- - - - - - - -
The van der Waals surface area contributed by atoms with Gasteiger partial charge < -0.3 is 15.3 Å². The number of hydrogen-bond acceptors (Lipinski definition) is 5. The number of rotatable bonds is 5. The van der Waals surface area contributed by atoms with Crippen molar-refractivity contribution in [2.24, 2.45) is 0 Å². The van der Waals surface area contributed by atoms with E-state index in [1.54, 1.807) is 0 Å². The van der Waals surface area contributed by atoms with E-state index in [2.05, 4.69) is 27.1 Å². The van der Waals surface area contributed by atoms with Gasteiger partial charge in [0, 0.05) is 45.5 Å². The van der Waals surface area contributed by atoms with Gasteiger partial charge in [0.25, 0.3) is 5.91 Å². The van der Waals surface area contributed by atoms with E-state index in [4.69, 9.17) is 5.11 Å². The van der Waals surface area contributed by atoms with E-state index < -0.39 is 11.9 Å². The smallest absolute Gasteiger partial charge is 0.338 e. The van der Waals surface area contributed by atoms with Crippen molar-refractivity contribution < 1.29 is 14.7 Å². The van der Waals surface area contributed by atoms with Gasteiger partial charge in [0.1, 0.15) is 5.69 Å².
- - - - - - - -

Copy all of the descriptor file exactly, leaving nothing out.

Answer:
The van der Waals surface area contributed by atoms with Gasteiger partial charge < -0.3 is 15.3 Å². The number of hydrogen-bond acceptors (Lipinski definition) is 5. The number of rotatable bonds is 5. The van der Waals surface area contributed by atoms with Crippen molar-refractivity contribution in [2.24, 2.45) is 0 Å². The van der Waals surface area contributed by atoms with E-state index in [1.54, 1.807) is 0 Å². The van der Waals surface area contributed by atoms with E-state index in [2.05, 4.69) is 27.1 Å². The van der Waals surface area contributed by atoms with Gasteiger partial charge in [0, 0.05) is 45.5 Å². The van der Waals surface area contributed by atoms with Gasteiger partial charge in [0.25, 0.3) is 5.91 Å². The van der Waals surface area contributed by atoms with E-state index in [4.69, 9.17) is 5.11 Å². The van der Waals surface area contributed by atoms with E-state index < -0.39 is 11.9 Å². The smallest absolute Gasteiger partial charge is 0.338 e. The van der Waals surface area contributed by atoms with Crippen molar-refractivity contribution < 1.29 is 14.7 Å². The van der Waals surface area contributed by atoms with Gasteiger partial charge in [0.1, 0.15) is 5.69 Å².